Electric utilities break a sweat over summer
For most of us, the arrival of summer is celebrated with ice cream, sunburns and barbeques with friends. Unfortunately, for utility companies tasked with delivering power to their consumers reliably and cost-effectively, warmer weather can often leave them in a cold sweat.
The combination of stormy weather patterns, rising temperatures and increased demand for power creates a ‘triple whammy’ for energy companies, which can have a dramatic effect on their operations and ability to supply power to customers without interruptions.
On top of having to cater to the surge in electricity consumption from air conditioning, utilities also have to cope with the consequences hot summer days put on the electric network, including sagging power lines from thermal expansion and equipment failures, both of which are triggers for power outages.
Hot summer days add stress to the electrical grid
Summer time often translates into a significant increase of power usage to make our everyday living more pleasant both at home and at work as temperatures rise to uncormfortable heights. In a 2015 study published in Proceedings of the National Academy of Sciences, researchers found that the adoption of air conditioning is likely to boom, which will eventually drive residential electricity usage up 83 percent over the rest of this century. Residential consumers show by far the largest seasonal variance in electricity use, with air conditioning contributing to a massive swing of some 67 billion kilowatt-hours between minimum and maximum demand.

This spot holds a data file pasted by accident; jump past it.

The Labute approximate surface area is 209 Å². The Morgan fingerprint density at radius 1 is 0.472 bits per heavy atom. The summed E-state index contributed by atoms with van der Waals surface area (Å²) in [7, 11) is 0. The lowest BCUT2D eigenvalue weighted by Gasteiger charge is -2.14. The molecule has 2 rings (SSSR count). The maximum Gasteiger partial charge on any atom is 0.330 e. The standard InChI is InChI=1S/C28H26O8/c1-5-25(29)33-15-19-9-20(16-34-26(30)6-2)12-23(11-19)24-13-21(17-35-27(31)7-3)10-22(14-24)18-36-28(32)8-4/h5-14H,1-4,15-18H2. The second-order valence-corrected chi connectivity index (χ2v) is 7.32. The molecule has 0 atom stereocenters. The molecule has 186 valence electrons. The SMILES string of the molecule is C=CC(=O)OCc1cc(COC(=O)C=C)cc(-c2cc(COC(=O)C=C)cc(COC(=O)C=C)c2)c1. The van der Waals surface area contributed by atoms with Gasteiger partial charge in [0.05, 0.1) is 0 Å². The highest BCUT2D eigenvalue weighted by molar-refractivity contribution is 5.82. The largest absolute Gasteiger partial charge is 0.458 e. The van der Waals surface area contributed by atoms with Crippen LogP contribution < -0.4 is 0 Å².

These needs during the summer months put an enormous strain on the electric grid, ramping up the load on circuits and transformers and increasing the risk of blackouts and brownouts. When circuits become overloaded, the excessive current can cause circuit breakers to trip and equipment on the distribution network to deteriorate which can lead to power interruptions and impacts on reliability.
Heavily loaded transformers regulate voltage less effectively, which results in reduced bus voltages. This additional voltage drop is more of an issue during peak summer temperatures because the system’s voltage is already low due to the high demands on the grid.
Staying cool with smart grid sensors and predictive grid analytics software
Increasingly, utilities are deploying network monitoring solutions, such as Tollgrade’s LightHouse® platform, which combines smart grid sensors and predictive grid analytics software to proactively monitor distribution circuits. This approach enables utilities to take proactive steps to identify fault types and get increased visibility at their rural substations by aggregating load information from their feeders and substation transformers. Using Tollgrade’s Predictive Grid Analytics software, utilities can turn the data collected by the overhead power line sensors into actionable business intelligence, both for their own operational efficiency and for the benefit of their customers.
Case study: Summer Peak Demand Season – Power Outage Disaster Averted
Utilities are often forced to operate transformers up to and beyond their expected life spans. As mentioned in a ‘Managing Aged Transformers article, “asset managers are diagnosing and monitoring the condition of critical and problematic units, and then ranking the transformers by condition to deal in the near-term with the units that affect utility operations the most.” However, that methodology is not always reliable, as a large utility located in the North East region of the U.S. found out last summer.